Book: Behind the Walls - A Harper Jennings Mystery by Merry Jones
|5 stars based on the 3 most helpful Amazon reviews|
Merry Jonesabout this book: It's the second thriller in the Harper Jennings series.
Harper is a female Iraq war vet, now a grad student at Cornell, studying archeology. Zina Salim, Harper's biggest rival in the department, has a plumb assistantship, cataloging a collection of Pre-Columbian relics willed to the university.
One night, Zina shows up at Harper's door in a panic. While at work on the relics, she thinks she's seen a Nahual, a Pre-Columbian shapeshifter. Harper calms her down and, even though she knows such a thing is impossible, she agrees to go to work with Zina the next day.
The next day, when Harper shows up to meet Zina, Zina is dead.
From that moment on, Harper's life gets crazy. Members of her unit in Iraq start showing up and dying. Her husband becomes distant and moody. And, when she's asked to replace Zina and catalogue the relics, she finds eerie goings-on in the walls of the building.
Surely, the relics aren't cursed. There is no Nahual protecting them. Is there?
The readers for this book are people who like thrillers, archeology, lore and mythology, strong women protagonists, lots of suspense.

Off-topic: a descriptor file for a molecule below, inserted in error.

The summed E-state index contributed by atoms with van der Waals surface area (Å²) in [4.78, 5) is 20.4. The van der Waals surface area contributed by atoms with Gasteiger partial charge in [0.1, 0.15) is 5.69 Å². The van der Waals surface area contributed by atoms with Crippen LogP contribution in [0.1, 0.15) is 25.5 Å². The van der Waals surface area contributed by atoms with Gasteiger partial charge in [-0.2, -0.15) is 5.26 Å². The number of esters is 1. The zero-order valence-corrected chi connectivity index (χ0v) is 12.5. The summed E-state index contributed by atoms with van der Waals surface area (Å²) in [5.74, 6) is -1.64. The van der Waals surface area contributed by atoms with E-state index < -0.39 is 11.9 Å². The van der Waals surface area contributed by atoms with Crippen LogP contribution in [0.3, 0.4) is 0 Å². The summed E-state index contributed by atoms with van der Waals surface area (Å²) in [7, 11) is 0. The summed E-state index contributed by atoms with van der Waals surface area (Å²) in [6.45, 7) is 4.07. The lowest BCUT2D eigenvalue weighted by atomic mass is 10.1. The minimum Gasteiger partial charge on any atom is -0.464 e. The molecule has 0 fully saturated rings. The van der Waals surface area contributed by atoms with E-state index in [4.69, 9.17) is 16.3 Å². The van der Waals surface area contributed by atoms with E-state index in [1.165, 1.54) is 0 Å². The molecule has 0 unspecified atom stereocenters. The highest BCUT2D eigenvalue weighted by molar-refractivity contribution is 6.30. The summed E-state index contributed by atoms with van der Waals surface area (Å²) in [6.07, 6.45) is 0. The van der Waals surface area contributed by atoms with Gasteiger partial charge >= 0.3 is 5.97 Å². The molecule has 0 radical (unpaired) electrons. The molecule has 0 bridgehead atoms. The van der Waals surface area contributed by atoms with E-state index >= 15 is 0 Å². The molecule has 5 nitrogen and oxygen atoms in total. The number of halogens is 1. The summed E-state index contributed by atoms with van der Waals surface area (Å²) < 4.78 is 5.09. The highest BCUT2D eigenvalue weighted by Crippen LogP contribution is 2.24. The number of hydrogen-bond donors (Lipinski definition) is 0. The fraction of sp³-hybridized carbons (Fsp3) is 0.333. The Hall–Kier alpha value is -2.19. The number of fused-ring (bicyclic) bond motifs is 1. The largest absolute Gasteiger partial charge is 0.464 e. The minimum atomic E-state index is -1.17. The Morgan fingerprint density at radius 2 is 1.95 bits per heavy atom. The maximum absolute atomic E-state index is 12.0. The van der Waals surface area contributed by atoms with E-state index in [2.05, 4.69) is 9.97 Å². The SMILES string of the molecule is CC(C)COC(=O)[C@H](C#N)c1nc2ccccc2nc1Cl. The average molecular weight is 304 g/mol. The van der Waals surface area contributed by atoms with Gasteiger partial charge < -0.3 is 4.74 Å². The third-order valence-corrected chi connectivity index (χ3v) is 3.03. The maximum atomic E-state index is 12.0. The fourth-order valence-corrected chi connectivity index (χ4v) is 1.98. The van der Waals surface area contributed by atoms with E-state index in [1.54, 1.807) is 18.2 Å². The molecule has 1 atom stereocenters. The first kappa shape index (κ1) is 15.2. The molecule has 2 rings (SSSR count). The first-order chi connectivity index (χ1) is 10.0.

While writing this book, I did tons of research on Pre-Columbina artifacts, culture and beliefs. But also, I studied honor killings and the cultures that practice them.
For the Harper Jennings series, I learned a lot about Post Traumatic Stress Disorder and the experiences of soldiers who fought in Iraq. In the process, I gained tons of respect for our armed forces.
In most of my mysteries and thrillers, I hope to give readers new information and food for thought beyond the plot itself. Often, I present under-reported crimes (like artifact smuggling and honor killings) and provide new information (like that about Pre-Columbian religion and symbols, or discretionary funds issued in Iraq).
I also try to make my characters struggle with life issues in their relationships or health, so that readers can relate to them as real people.
I like the cover, but the publisher designed it; it was a surprise. I like the title because it implies depth and intrigue. If the walls aren't solid, what can you lean on? What's going on behind them? Nothing is as it seems to be...
what to read next: if you read and liked this book...
Other book by Merry Jones
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